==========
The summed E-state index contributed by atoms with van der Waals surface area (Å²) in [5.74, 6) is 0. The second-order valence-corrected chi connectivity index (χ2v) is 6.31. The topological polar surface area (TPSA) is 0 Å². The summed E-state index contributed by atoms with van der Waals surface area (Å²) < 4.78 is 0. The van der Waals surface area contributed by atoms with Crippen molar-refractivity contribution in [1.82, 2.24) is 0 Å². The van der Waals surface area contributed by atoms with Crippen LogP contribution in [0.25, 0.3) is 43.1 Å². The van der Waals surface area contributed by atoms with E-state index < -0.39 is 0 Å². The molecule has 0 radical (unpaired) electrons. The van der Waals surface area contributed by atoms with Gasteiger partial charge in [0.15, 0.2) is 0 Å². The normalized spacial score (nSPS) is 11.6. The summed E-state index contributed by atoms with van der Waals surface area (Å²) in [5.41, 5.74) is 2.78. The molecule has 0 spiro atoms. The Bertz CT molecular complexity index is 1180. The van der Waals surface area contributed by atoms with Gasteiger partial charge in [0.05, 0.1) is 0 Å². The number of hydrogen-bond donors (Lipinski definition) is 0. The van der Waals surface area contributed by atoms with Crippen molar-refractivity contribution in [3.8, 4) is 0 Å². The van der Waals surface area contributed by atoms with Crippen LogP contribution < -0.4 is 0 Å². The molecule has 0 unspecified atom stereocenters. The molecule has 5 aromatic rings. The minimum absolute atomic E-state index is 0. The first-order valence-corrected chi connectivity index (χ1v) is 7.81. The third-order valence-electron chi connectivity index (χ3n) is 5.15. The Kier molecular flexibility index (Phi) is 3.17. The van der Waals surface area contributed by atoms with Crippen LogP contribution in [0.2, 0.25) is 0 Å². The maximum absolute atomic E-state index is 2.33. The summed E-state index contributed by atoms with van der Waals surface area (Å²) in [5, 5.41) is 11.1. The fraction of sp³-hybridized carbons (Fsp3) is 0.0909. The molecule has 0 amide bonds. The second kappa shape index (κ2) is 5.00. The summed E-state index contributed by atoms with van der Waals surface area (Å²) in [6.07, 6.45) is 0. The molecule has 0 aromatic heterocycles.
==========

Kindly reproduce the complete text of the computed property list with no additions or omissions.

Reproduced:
The summed E-state index contributed by atoms with van der Waals surface area (Å²) in [5.74, 6) is 0. The second-order valence-corrected chi connectivity index (χ2v) is 6.31. The topological polar surface area (TPSA) is 0 Å². The summed E-state index contributed by atoms with van der Waals surface area (Å²) < 4.78 is 0. The van der Waals surface area contributed by atoms with Crippen molar-refractivity contribution in [1.82, 2.24) is 0 Å². The van der Waals surface area contributed by atoms with Crippen LogP contribution in [0.25, 0.3) is 43.1 Å². The van der Waals surface area contributed by atoms with E-state index < -0.39 is 0 Å². The molecule has 0 radical (unpaired) electrons. The van der Waals surface area contributed by atoms with Gasteiger partial charge in [0.15, 0.2) is 0 Å². The normalized spacial score (nSPS) is 11.6. The summed E-state index contributed by atoms with van der Waals surface area (Å²) in [5.41, 5.74) is 2.78. The molecule has 0 spiro atoms. The Bertz CT molecular complexity index is 1180. The van der Waals surface area contributed by atoms with Gasteiger partial charge in [0.05, 0.1) is 0 Å². The number of hydrogen-bond donors (Lipinski definition) is 0. The van der Waals surface area contributed by atoms with Crippen molar-refractivity contribution in [3.8, 4) is 0 Å². The van der Waals surface area contributed by atoms with Crippen LogP contribution < -0.4 is 0 Å². The molecule has 0 unspecified atom stereocenters. The molecule has 5 aromatic rings. The minimum absolute atomic E-state index is 0. The first-order valence-corrected chi connectivity index (χ1v) is 7.81. The third-order valence-electron chi connectivity index (χ3n) is 5.15. The Kier molecular flexibility index (Phi) is 3.17. The van der Waals surface area contributed by atoms with Crippen LogP contribution in [0.2, 0.25) is 0 Å². The maximum absolute atomic E-state index is 2.33. The summed E-state index contributed by atoms with van der Waals surface area (Å²) in [5, 5.41) is 11.1. The fraction of sp³-hybridized carbons (Fsp3) is 0.0909. The molecule has 0 amide bonds. The second kappa shape index (κ2) is 5.00. The summed E-state index contributed by atoms with van der Waals surface area (Å²) in [6.07, 6.45) is 0. The molecule has 0 aromatic heterocycles.